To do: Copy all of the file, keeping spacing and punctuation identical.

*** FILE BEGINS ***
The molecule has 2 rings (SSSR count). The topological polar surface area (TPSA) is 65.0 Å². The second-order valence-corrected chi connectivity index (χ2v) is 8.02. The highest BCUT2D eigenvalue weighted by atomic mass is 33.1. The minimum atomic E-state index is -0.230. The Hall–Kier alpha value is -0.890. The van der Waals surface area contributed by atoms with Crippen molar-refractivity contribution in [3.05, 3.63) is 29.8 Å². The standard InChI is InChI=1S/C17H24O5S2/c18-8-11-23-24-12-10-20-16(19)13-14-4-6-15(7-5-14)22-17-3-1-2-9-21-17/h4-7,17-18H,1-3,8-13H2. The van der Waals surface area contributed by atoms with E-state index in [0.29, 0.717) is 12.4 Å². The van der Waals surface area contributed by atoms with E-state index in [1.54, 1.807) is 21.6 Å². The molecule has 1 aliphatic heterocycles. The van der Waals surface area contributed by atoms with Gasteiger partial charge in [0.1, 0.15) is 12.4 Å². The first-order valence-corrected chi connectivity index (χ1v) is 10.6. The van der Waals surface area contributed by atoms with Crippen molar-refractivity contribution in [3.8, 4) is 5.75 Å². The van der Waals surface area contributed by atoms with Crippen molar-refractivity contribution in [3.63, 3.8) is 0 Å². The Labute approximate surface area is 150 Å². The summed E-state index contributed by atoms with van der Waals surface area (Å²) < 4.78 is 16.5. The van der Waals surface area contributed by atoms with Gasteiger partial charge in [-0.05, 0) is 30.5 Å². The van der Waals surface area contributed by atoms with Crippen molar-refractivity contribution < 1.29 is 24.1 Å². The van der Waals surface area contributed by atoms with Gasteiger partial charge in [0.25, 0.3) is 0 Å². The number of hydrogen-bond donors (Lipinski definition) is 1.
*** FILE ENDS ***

The molecule has 2 rings (SSSR count). The topological polar surface area (TPSA) is 65.0 Å². The second-order valence-corrected chi connectivity index (χ2v) is 8.02. The highest BCUT2D eigenvalue weighted by atomic mass is 33.1. The minimum atomic E-state index is -0.230. The Hall–Kier alpha value is -0.890. The van der Waals surface area contributed by atoms with Crippen molar-refractivity contribution in [3.05, 3.63) is 29.8 Å². The standard InChI is InChI=1S/C17H24O5S2/c18-8-11-23-24-12-10-20-16(19)13-14-4-6-15(7-5-14)22-17-3-1-2-9-21-17/h4-7,17-18H,1-3,8-13H2. The van der Waals surface area contributed by atoms with E-state index in [0.29, 0.717) is 12.4 Å². The van der Waals surface area contributed by atoms with E-state index in [1.54, 1.807) is 21.6 Å². The molecule has 1 aliphatic heterocycles. The van der Waals surface area contributed by atoms with Gasteiger partial charge in [0.1, 0.15) is 12.4 Å². The first-order valence-corrected chi connectivity index (χ1v) is 10.6. The van der Waals surface area contributed by atoms with Crippen molar-refractivity contribution in [3.8, 4) is 5.75 Å². The van der Waals surface area contributed by atoms with Crippen molar-refractivity contribution in [3.63, 3.8) is 0 Å². The Labute approximate surface area is 150 Å². The summed E-state index contributed by atoms with van der Waals surface area (Å²) < 4.78 is 16.5. The van der Waals surface area contributed by atoms with Gasteiger partial charge in [-0.05, 0) is 30.5 Å². The van der Waals surface area contributed by atoms with Crippen molar-refractivity contribution < 1.29 is 24.1 Å². The van der Waals surface area contributed by atoms with Gasteiger partial charge in [0.25, 0.3) is 0 Å². The number of hydrogen-bond donors (Lipinski definition) is 1.